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David Lawrence Angell (April 10, 1946 – September 11, 2001)[1] was an American television producer and screenwriter. Angell won multiple Emmy Awards as the creator and executive producer, along with Peter Casey and David Lee, of the sitcoms Wings and Frasier. Angell and his wife Lynn both died heading home from their vacation on Cape Cod aboard American Airlines Flight 11, the first plane to hit the World Trade Center during the September 11 attacks.[2]

David Angell
Davidangell.png
Angell in 2000
Born
David Lawrence Angell

(1946-04-10)April 10, 1946
DiedSeptember 11, 2001(2001-09-11) (aged 55)
Cause of deathTerrorist engineered crash of American Airlines Flight 11
Alma materProvidence College (BA)
Occupation
  • Writer
  • producer
Years active1977–2001
Spouse(s)
Lynn Edwards (m. 1971)
RelativesKenneth Angell (brother)
Awards8 Emmy Awards

Contents

Early lifeEdit

Angell was born in Providence, Rhode Island, to Henry and Mae (née Cooney) Angell. He received a bachelor's degree in English Literature from Providence College.[1] He married Lynn Edwards on August 14, 1971. Soon after Angell entered the U.S. Army upon graduation and served at the Pentagon until 1972.[1] He then moved to Boston and worked as a methods analyst at an engineering company and later at an insurance firm in Rhode Island.[3] His brother, the Most Rev. Kenneth Angell, was a Roman Catholic prelate and Bishop of Burlington, Vermont.[3]

CareerEdit

Angell moved to Los Angeles in 1977.[1] His first script was sold to the producers of the Annie Flynn series. Five years later, he sold his second script to Archie Bunker's Place. In 1983, he joined Cheers as a staff writer.[1] In 1985, Angell joined forces with Peter Casey and David Lee as Cheers supervising producers/writers.[1] The trio received 37 Emmy Award nominations and won 24 Emmy Awards, including the above-mentioned for Frasier, as well as an Outstanding Comedy Series Emmy for Cheers, in 1989, which Angell, Casey, Lee and the series' other producers shared, and Outstanding Writing/Comedy Emmy for Cheers, which Angell received in 1984.[1] After working together as producers on Cheers, Angell, Casey and Lee formed Grub Street Productions. In 1990, they created and executive-produced the comedy series Wings.[1]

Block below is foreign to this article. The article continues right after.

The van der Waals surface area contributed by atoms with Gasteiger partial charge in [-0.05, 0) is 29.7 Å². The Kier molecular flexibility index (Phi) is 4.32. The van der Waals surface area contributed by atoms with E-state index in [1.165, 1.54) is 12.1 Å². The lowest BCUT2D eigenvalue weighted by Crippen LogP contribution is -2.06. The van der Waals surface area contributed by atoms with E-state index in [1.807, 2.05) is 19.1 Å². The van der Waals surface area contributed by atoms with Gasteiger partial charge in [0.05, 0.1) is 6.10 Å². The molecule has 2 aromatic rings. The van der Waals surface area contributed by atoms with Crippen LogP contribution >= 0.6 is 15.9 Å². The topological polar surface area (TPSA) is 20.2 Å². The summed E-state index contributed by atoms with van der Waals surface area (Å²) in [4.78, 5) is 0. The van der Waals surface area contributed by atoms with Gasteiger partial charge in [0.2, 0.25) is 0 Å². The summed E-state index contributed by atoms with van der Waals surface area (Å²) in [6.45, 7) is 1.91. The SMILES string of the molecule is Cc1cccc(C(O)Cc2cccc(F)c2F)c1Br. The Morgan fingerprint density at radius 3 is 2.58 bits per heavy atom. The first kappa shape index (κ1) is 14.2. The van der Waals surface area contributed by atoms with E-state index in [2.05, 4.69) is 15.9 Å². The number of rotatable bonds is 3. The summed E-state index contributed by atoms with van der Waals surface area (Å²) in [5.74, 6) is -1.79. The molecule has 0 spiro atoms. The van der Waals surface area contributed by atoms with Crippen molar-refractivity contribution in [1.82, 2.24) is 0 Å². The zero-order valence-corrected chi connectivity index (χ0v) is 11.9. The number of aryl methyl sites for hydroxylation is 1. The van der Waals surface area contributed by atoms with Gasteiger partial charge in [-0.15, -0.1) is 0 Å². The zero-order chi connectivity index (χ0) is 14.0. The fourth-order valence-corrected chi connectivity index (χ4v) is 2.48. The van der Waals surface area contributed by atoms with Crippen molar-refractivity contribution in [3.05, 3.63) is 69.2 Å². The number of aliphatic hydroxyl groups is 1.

DeathEdit

Angell and his wife, Lynn, were among the passengers of American Airlines Flight 11 killed in the September 11 attacks on the World Trade Center in New York City in 2001.[2][4][5]

LegacyEdit

 
The names of David Angell and his wife are located atop Panel N-1 of the National September 11 Memorial's North Pool, along with other passengers from Flight 11.

The American Screenwriters Association awards the annual David Angell Humanitarian Award to any individual in the entertainment industry who contributes to global well-being through donations of time, expertise or other support to improve the human condition.[6]

In 2004, The Angell Foundation of Los Angeles, California awarded Providence College a gift of $2 million for the Smith Center for the Arts.[6]

The two-part episode of Frasier to air after the attacks, "Don Juan in Hell" airing on September 25, 2001, ended with the memorial tribute, "In loving memory of our friends Lynn and David Angell". "Goodnight, Seattle", series finale which aired May 13, 2004, featured the birth of Niles Crane and Daphne Moon’s son, who is named David in tribute.

At the National 9/11 Memorial, Angell and his wife are memorialized at the North Pool, on Panel N-1, along with other passengers from Flight 11.[7]

ReferencesEdit

  1. ^ a b c d e f g h "Remembering September 11, 2001: David Angell Obituary". Legacy.com.
  2. ^ a b "US terrorism victims". The Guardian. Retrieved September 12, 2013.
  3. ^ a b Profile, legacy.com; accessed March 30, 2015.
  4. ^ Bowen, Kit (September 14, 2001). "News commentator, "Frasier" producer among hijacking victims". Hollywood.com.
  5. ^ "Angell, Olson among industry victims". The Hollywood Reporter. September 12, 2001.
  6. ^ a b "Rhode Island Heritage Hall of Fame: David L. Angell, Inducted 2003". www.riheritagehalloffame.org. Retrieved 2016-09-28.
  7. ^ David Lawrence Angell Archived 2013-07-27 at the Wayback Machine. Memorial Guide: National 9/11 Memorial. Retrieved December 11, 2011.

External linksEdit